The Schooldays of Jesus is not, as it happens, about the schooldays of Jesus. It is the Man Booker-nominated sequel to The Childhood of Jesus (which, you guessed it, did not once refer to the childhood of Jesus either). J.M. Coetzee is now so much part of the literary pantheon, so liable to be rewarded by the critical classes and the academic industry surrounding him, that he no longer needs to worry about basics such as having a title that makes sense.
He should still worry, one feels, about telling a story worth following. Like its predecessor, his new novel is set in a nameless Spanish-speaking province; a Kafkaesque, ‘featureless’ and ‘dreary’ place. It is pre-technological in the sense that people have to use telephone boxes and can only listen to one of two radio stations (nobody stops to order a chai latte, for example,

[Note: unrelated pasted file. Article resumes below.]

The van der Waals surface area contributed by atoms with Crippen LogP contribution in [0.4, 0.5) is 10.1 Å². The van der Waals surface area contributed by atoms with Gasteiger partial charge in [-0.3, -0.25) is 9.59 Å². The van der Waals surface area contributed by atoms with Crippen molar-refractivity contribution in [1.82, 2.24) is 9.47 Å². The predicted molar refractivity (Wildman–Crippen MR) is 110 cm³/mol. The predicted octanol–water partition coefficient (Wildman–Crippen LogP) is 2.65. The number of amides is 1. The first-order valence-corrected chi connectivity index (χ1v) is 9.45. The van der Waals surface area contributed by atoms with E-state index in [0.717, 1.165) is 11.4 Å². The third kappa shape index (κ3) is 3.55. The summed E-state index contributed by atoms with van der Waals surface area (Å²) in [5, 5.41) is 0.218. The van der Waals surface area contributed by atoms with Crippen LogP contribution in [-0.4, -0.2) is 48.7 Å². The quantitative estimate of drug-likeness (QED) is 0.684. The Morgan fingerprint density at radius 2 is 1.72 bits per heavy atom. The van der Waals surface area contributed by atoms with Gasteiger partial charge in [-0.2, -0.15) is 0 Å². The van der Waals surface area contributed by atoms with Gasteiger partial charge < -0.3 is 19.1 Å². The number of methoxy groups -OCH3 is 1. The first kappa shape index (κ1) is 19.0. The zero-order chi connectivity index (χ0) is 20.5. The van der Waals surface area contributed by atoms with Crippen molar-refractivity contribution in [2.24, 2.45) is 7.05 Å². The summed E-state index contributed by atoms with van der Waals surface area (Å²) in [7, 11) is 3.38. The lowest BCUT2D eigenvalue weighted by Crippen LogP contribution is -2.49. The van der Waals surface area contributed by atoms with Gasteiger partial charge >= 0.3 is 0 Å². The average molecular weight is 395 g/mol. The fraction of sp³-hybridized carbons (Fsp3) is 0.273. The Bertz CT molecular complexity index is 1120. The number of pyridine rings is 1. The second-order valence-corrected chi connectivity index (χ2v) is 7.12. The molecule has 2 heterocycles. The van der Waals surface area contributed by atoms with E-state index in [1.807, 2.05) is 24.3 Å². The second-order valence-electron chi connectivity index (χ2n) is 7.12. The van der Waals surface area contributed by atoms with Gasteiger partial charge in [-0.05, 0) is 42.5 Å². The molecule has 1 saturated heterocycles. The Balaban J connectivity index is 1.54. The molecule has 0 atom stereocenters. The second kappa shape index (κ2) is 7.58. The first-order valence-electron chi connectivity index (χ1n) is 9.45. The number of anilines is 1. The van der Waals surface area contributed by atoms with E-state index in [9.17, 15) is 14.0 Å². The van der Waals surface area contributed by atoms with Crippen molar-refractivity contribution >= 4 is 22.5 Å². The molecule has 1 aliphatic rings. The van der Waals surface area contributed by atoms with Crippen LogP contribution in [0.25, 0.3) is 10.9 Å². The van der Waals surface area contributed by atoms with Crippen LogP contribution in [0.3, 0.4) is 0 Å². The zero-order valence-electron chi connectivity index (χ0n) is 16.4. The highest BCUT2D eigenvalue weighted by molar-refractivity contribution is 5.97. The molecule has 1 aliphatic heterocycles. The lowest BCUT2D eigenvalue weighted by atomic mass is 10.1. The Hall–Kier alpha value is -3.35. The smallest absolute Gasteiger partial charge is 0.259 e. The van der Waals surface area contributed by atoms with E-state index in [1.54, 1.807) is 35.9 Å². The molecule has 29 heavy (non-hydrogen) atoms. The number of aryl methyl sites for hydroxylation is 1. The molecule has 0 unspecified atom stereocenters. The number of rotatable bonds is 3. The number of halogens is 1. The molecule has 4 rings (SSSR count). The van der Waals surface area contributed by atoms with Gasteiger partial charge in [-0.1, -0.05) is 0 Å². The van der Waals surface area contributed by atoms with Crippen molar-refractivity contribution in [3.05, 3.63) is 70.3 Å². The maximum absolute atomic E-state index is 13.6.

or Facebook their friends), but otherwise timeless.